Mexico is one of the countries with the highest level of investment in electric mobility in Latin America and seek to expand the number of users.
The establishment of companies such as Tesla and the expansion of operations by companies like BMW or Audi can be attributed to its strategic location with the United States and the advanced state of its automotive industry.
We are talking about the fourth-largest automobile producer and the seventh-largest exporter, with around 90% of its foreign sales directed towards the northern border.
Regarding domestic consumption, there are still limitations to surpass a 5% penetration of electric technology, although both the government and the industry already have plans in place to accelerate the transition.
In this context, a Frost & Sullivan study on electric mobility in Mexico yielded results regarding the perception of users of zero and low-emission vehicles.
As a methodology, a survey tool was adopted, which reflects that 55.6% of the surveyed users are male, while 44.4% are female.
In terms of age groups, the most significant range is between 46 and 55 years old, followed by the group between 36 and 45 years old.
Regarding users’ motivations, the report indicates: “Among those who have purchased a plug-in vehicle, 87.5% highlight environmental protection or pollution reduction as the primary motivation for the purchase.”
Fuel savings are also a prevalent reason.
On the other hand, residents of single-family houses admit to having residential charging, although this is not a feature of buildings.
On average, 71.3% of vehicle charging takes place at home, while only 28.7% is done in public places.
Barriers for users: the charging network at the forefront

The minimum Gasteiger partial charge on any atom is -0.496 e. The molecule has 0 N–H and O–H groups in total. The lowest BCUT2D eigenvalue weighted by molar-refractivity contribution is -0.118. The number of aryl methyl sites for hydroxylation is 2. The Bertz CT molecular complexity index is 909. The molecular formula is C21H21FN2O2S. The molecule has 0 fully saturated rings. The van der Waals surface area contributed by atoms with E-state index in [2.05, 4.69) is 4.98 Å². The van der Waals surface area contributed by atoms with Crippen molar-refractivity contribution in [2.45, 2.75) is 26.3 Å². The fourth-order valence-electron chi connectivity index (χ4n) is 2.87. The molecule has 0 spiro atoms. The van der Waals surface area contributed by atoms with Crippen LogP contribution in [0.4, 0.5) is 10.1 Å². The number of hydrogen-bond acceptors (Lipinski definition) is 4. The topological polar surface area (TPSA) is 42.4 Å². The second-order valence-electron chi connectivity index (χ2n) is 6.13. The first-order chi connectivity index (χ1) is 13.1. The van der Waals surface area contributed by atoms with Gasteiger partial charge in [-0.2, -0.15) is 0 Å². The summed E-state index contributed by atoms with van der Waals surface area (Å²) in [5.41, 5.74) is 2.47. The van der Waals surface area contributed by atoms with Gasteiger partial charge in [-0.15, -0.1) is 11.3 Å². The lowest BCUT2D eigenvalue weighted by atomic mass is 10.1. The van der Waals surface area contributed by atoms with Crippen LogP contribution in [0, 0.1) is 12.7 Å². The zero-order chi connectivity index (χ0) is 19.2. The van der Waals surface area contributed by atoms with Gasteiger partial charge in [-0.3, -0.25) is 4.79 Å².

While one of the main barriers to the democratization of these vehicles is often placed on their price, users of electric cars do not share the same opinion.
“The study states that 81.5% of electric car drivers agree or strongly agree with the statement that road trips are not feasible in electric cars.”
It’s worth mentioning that while Mexico has the most robust charging network in the region, the private sector emphasizes the need to increase the number of charging points.
In this regard, it estimates around 1,336 public or semi-public charging stations, with a total of 3,206 connectors.
This means an average of 2.4 connectors per station.
Most of these stations have alternating current connectors, which means semi-fast charging, taking an average of four to five hours for an electric vehicle to reach a full charge.
This situation positions the charging network as the primary inconvenience for users, followed by the cost.
The indicated priority may align with the analysis conducted by the World Bank, which points out that the most effective incentive for the development of electric mobility is not tax exemptions or monetary benefits but the development of the charging infrastructure.
According to the organization, such policies could be up to six times more effective than allocating public funds to subsidize electric cars.
This is because tax exemptions would benefit a population with sufficient purchasing power to acquire an electric car, which would be regressive.
Furthermore, more than 90% of those surveyed by Frost & Sullivan stated that they would purchase an electric car if it were priced the same as a combustion engine vehicle.
Regarding the decision to purchase this technology, 95.7% of the owners would buy a vehicle of this kind again.
Additionally, nine out of 27 electric car users (33.3%) highlight that they acquired these vehicles because they are the latest in technology.
This percentage is much lower in the case of hybrid technology (7%).
28% of the owners are considering buying an electric vehicle in the near future, primarily to reduce the use of fossil fuels (or non-renewable energy sources) and thereby make a more significant contribution to pollution reduction.
Read more news about electromobility in Latin America at Portal Movilidad.